I did switch to MINOR, by the way, eventually – but 14ac is poor (IMHO).
    The Champs Elysees is getting some footfall these days.
    Today only really like COD: NEOLOGISM.
    Thanks setter and Ulaca.
  8. 11:31.
    You need to pay more attention, u: OUT OF SIGHT with this very meaning came up in a Dean Mayer puzzle I blogged last year, and you even commented on it. This happens to us all of course but in the absence of that knowledge I’m curious as to what you thought the expression OUT OF LIGHT means. 😉
    Otherwise I agree with you that some of this is a bit loose: a RESIDENCY isn’t a venue, TAPAS BARS aren’t cafes, a DOPER isn’t a dealer. I can just about accept TURNS OFF by reading ‘straight and narrow’ as just a whimsical way of saying ‘road’. None of this actually caused me a problem while solving though, I bunged them all in merrily.
    1. I thought it couldn’t mean anything at all, but then that has never stopped me being wrong in the past!

      I must plead senectitude on the other charge. When I start repeating myself, the wife ignores me, but the child is good enough to stop me with a “Yeah, you said that before.”

      1. I’m surprised that after the last time it came up you didn’t take the opportunity to google Jerry Garcia and explore the extensive oeuvre of the Grateful Dead. No accounting for taste I guess.
        Accepting for the sake of argument that this meaning of OUT OF SIGHT is a bit obscure, I do think you should be able to pick it over OUT OF LIGHT on the basis that it’s a recognisable usage.
        1. Ooh, you are giving me a hard time! My major hang-up was the equivalence of ‘in the shade’ and ‘out of sight’.

          Grateful in that I’ve never knowingly heard them, I think…..

          1. Yes I agree ‘in the shade’ is another pretty loose definition. Something in that state is usually visible.
            My point is that even in the absence of an intelligible definition you can pick OUT OF POCKET over OUT OF PICKET.
  9. Not too keen on this crossword which I thought bent some definitions further than they should be bent.

    And describing tripe as food may be technically correct, but surely only someone who had never eaten the appalling stuff would ever do so… (tries but fails to shake off traumatic childhood memories..)

  10. Food, including a cheese, religion, and controversy – not bad for a Monday. Agree DOPER is wrong. TAPAS BARS in this country are very expensive in my limited experience, but perhaps the definition of café has changed. I suspect 25d may be a dig involving a perceived drop in education standards. Thanks ulaca and setter.
  11. … ending with a good few minutes spent on ABROAD. Couldn’t parse either JOURNALESE or DISTRICT, so thanks for the explanations.

  12. DNF as I messed up the DISTRICT/MINOR CANON crosser. COD to NEOLOGISM but quite like PEEWIT for the temptation to play with AVID/DIVA.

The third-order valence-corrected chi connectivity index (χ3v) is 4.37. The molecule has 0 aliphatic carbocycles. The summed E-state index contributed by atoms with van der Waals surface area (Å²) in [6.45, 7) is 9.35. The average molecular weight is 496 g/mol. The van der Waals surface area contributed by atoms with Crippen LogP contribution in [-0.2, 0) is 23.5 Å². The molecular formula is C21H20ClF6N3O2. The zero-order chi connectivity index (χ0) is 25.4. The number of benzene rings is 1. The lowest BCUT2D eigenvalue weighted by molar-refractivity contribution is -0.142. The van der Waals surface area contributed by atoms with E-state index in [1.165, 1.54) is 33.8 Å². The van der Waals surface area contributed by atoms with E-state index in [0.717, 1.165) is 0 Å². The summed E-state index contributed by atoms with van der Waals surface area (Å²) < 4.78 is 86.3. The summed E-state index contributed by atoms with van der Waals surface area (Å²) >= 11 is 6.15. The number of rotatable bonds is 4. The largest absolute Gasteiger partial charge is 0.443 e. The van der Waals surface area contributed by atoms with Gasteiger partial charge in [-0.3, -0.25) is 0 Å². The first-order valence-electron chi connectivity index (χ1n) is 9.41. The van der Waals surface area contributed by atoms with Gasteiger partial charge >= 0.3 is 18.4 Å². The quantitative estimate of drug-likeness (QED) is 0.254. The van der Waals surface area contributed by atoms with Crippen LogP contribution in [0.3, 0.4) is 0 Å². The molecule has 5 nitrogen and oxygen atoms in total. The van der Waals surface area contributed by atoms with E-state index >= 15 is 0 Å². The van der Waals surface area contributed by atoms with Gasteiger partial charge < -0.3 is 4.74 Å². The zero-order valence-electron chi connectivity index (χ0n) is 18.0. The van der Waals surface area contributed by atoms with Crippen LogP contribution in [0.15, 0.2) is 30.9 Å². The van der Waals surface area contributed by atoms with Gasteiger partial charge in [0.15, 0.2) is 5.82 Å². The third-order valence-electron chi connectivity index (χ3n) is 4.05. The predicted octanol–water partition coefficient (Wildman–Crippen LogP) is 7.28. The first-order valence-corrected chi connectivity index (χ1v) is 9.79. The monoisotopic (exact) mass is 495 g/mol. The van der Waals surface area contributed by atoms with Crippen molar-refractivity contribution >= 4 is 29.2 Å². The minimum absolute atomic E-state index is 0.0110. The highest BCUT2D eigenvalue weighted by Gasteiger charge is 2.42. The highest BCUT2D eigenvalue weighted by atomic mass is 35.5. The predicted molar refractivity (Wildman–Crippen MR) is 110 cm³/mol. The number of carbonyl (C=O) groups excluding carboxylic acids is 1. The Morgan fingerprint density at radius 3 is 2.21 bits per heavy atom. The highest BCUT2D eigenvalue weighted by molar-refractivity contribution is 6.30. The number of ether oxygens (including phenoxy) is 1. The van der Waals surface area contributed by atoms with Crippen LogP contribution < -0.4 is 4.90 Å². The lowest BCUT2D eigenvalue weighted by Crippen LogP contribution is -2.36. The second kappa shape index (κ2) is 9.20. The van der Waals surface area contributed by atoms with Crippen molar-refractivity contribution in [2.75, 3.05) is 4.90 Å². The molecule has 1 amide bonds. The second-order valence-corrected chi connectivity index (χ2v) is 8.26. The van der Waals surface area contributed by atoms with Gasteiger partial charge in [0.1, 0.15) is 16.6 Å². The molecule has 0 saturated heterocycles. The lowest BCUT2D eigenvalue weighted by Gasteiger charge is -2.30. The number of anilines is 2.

13. 21.39 with quite a lot of dithering. STOUT I failed to parse: I believe it used to be prescribed for mothers-to-be, but that may be a blurred memory.
    OUT OF SIGHT, yeah, yeah, but cool? In the shade?. Hm. Just hm.
    SWEETCORN surely only pretends to be a vegetable? Even Chambers says “the yellow kernels of this, eaten as a vegetable” as if it doesn’t quite believe it either.
    My local Tesco’s doesn’t tend to stock LANCASHIRE, but any -SHIRE is going to be a cheese anyway, so no problem.
    TRIPE is food? Boil in milk for two hours, then throw in the bin and have some toast.
    FELLA is indelibly linked with Henry V for me, as his true inspiring speech at Agincourt was recorded as “Fellas, lets go!” No sure that makes it informal.
  14. “OUT OF SIGHT, man.” An expression widely used in its time. Hippie period, shoulder-length hair, button-down shirt, flared corduroy trousers. I was that far ahead of those times, no-one could see me. OK, so I might have been sporting that look, but I was more likely at Lords at the Gillette Final in those glorious days when the other 16 counties competed to see who would play LANCASHIRE in the final. A big cheese indeed, but also crumbly. About 35 minutes with interruptions today. LOI WRITE after PEEWIT was cracked. COD has to be Lancashire. Thank you U and setter.

    Edited at 2017-09-04 08:39 am (UTC)

  15. Not a bad effort it would seem judging by earlier comments and the SNITCH rating. Held up at the end by the MINOR CANON/ JOURNALESE crossers, the latter eventually seen and then reverse engineered. I agree that a certain slackness was evident in several clues but nothing to get too worked up about.
  16. 25 minutes, with Journalese unparsed and STOUT a silly LOI also unparsed. A few iffy definitions taken as they came.

    A sad day, hopefully just a temporary absence of G.

  17. This turned out to be right up my street. No problem with the expression “out of sight” (Mr David Bowie’s Suffragette City came up on my media player very recently) but I also raised an eyebrow at the clueing – on a hot day I regularly prefer sitting in the shade, but I don’t think it makes me invisible. I also hesitated over the definition of DOPER, but concluded it was the way an Agatha Christie detective might well describe a drug-dealer. One raised eyebrow and a slightly archaic usage didn’t spoil my overall enjoyment, anyway.
  18. I’m still having to solve on paper, as the clubsite still hasn’t resumed downloading to my desktop.